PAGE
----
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Impact of no football leaves UA budget in gray area
Arizona athletics

Impact of no football leaves UA budget in gray area

Nathan Tilford and the Wildcats will have to wait to see if there is a winter/spring season. The UA’s $65 million potential shortfall might shrink if some of that $23 million in football media rights can be salvaged.

The way Arizona books revenues, not playing football this fall looks even worse for its athletic department.

Of the roughly $27 million Arizona has received in media rights via the Pac-12 over the most recent prepandemic years, 85% of it was assigned to football, or about $23 million.

So, no football games, no $23 million? Or something else?

As it turns out, the gray area is immense. It could be $23 million less … or it could be almost nothing less.

There are many reasons why.

For one thing, the 85% figure is not a measure exactly of what the networks are paying for football games within their package, but the high end of an industry standard for assigning media rights money to football versus men’s basketball.

“I think it’s a reporting strategy,” UA AD Dave Heeke said. “We begin to estimate revenues and build revenues centered around football, and then report that way, so I don’t know what all the smaller buckets that add up to that larger bucket. But I don’t use that as a hard number, that is, that if football goes away, all of it goes away.”

Heeke said on a Zoom interview earlier this month that he didn’t know all the details without having the financials in front of him, and a request for a more detailed interview with UA’s athletic financial officials was declined because of the current uncertainty.

But Matt Balvanz, senior VP of analytics for Navigate, a Chicago-based sports market research firm, says college media rights revenues are typically assigned from 70% to 85% to football.

Doing at the 85% rate at Arizona in 2016-17 (more recent figures have not been immediately available) meant football recorded over half its $43.7 million in revenue as coming from media rights ($22.5 million) while men’s basketball recorded $4 million of its total $12.7 million in revenue from media rights.

While men’s basketball recorded more in ticket sales ($7.3 million) and donations ($5.5 million) than football, other revenues and overall interest in any sport has almost no bearing on how media rights money is assigned.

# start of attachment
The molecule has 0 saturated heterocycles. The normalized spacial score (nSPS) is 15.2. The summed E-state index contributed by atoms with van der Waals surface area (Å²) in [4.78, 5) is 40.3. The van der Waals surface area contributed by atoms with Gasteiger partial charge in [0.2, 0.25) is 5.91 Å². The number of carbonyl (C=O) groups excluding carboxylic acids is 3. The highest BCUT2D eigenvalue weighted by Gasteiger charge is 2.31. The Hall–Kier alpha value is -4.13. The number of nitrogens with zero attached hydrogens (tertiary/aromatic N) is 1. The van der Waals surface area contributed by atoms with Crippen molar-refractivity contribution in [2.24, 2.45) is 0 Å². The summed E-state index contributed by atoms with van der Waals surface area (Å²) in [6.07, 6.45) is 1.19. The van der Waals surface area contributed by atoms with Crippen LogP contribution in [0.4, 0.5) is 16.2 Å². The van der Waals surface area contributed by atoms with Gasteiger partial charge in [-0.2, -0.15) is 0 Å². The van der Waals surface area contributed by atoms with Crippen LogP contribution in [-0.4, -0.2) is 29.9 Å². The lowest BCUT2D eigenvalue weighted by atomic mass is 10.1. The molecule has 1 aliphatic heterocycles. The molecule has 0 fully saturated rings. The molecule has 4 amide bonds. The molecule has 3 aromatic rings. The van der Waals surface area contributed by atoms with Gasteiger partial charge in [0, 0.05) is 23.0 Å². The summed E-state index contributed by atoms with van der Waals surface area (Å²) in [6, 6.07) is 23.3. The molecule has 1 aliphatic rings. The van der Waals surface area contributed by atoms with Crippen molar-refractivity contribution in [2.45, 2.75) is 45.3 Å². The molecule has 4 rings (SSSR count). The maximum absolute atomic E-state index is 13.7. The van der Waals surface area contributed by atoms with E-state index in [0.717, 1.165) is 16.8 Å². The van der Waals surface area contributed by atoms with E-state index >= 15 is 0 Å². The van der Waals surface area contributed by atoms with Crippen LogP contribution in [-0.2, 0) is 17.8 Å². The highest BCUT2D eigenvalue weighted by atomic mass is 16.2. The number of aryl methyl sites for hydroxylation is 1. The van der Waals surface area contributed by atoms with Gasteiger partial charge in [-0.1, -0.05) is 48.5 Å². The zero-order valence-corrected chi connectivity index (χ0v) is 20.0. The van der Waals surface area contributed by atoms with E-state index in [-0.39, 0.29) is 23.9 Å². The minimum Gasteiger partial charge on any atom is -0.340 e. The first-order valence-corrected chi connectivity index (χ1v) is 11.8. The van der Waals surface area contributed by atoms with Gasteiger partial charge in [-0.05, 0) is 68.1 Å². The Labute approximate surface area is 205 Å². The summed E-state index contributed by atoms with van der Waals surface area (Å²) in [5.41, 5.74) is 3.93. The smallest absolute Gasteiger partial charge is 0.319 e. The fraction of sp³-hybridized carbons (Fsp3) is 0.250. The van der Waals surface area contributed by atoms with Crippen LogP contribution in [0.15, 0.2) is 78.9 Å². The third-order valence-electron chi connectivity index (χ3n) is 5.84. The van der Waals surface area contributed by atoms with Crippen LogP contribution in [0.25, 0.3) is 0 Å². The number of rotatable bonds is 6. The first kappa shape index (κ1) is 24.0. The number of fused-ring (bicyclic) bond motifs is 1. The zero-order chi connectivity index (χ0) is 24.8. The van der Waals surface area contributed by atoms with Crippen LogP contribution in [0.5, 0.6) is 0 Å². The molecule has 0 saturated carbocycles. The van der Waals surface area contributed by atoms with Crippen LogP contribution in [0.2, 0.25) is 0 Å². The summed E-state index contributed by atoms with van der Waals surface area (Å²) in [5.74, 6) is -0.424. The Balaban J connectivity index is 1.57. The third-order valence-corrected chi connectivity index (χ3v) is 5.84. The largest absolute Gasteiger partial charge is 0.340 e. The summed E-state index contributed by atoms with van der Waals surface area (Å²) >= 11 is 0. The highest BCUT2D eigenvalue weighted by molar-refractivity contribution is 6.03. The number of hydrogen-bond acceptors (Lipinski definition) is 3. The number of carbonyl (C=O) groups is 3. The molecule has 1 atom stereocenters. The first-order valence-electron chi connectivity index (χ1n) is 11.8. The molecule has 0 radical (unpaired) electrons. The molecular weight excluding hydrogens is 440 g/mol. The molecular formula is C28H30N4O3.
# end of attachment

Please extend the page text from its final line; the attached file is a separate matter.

“At the individual level your Kansas, your Kentucky, your Duke, they certainly are skewed toward basketball more than most,” Navigate president Jeff Nelson said. “But at the conference level, when the networks are writing billion-dollar checks, it’s for football.”

Overall in 2016-17, Arizona recorded $26.5 million in media rights revenue, $1.6 million in NCAA distribution (including the NCAA basketball tournament), and another $3.1 million in nonspecified conference distributions for a total Pac-12 distribution of about $31 million.

The Pac-12 said it paid its schools $32.2 million in fiscal 2018-19, a total that results from fees from Fox, ESPN and the Pac-12 Networks, plus bowls and NCAA Tournament shares – all of which trickle down from some form of media rights.

If the Pac-12 can salvage a winter or spring football season in 2021, the conference distribution may not drop that much in 2020-21. The Pac-12’s contract with Fox and ESPN is not public record but Balvantz said he didn’t think it stipulated any particular TV rating, so if there were fewer viewers in the spring it might not matter.

But most if not all bowl money would disappear with a spring season, and the number of games would have to be comparable to avoid too much of a dropoff.

Balvantz said each football game is worth between $2 million and $5 million to the networks so shortened seasons would reduce the payout “incrementally by those amounts.”

But again, there’s gray area. Sensing how much each side is willing to give is predictably difficult considering the fluidity and unprecedented nature of college sports during the pandemic.

Executives at the Pac-12 and ESPN both declined to comment for this story last week while efforts to reach former Fox executive Randy Freer and media advisor Chris Bevilacqua, who both worked on the 2011 agreement with the then-Pac-10, were also unsuccessful.

Patrick Crakes, a former Fox Sports executive, told the San Jose Mercury News that he thought the networks would ultimately prorate what they pay schools based on the amount of games but indicated that a hardball strategy on either side could leave damaging long-term wounds.

The Pac-12’s deal with Fox and ESPN runs through 2024, with renegotiation possible after that.

“The reality is, they’re married to the conference,” Crakes told the Mercury News. “What problems do they want to cause with the Pac-12 if they want to renew in 2024?”

Nelson says all the unknowns, including interest in a potential spring season with viewers, have “network guys, like everyone, drinking from a fire hose” before they make decisions.

Arizona may have to hope a lot of those decisions are made with the long-term future in mind, more so than about what everyone will lose in the short term without football this fall.

After all, that $65 million potential shortfall that Heeke projects might shrink considerably if some of that $23 million in football media rights can be salvaged.

“We’ve had an abundance of conversations with our own (Pac-12 television) network and our network partners about how this impacts them, and how going forward we could develop a model that would be inclusive of them, so that we can continue to drive revenues through the TV packages,” Heeke said. “That’s very important to not only football but our entire athletic operations.”

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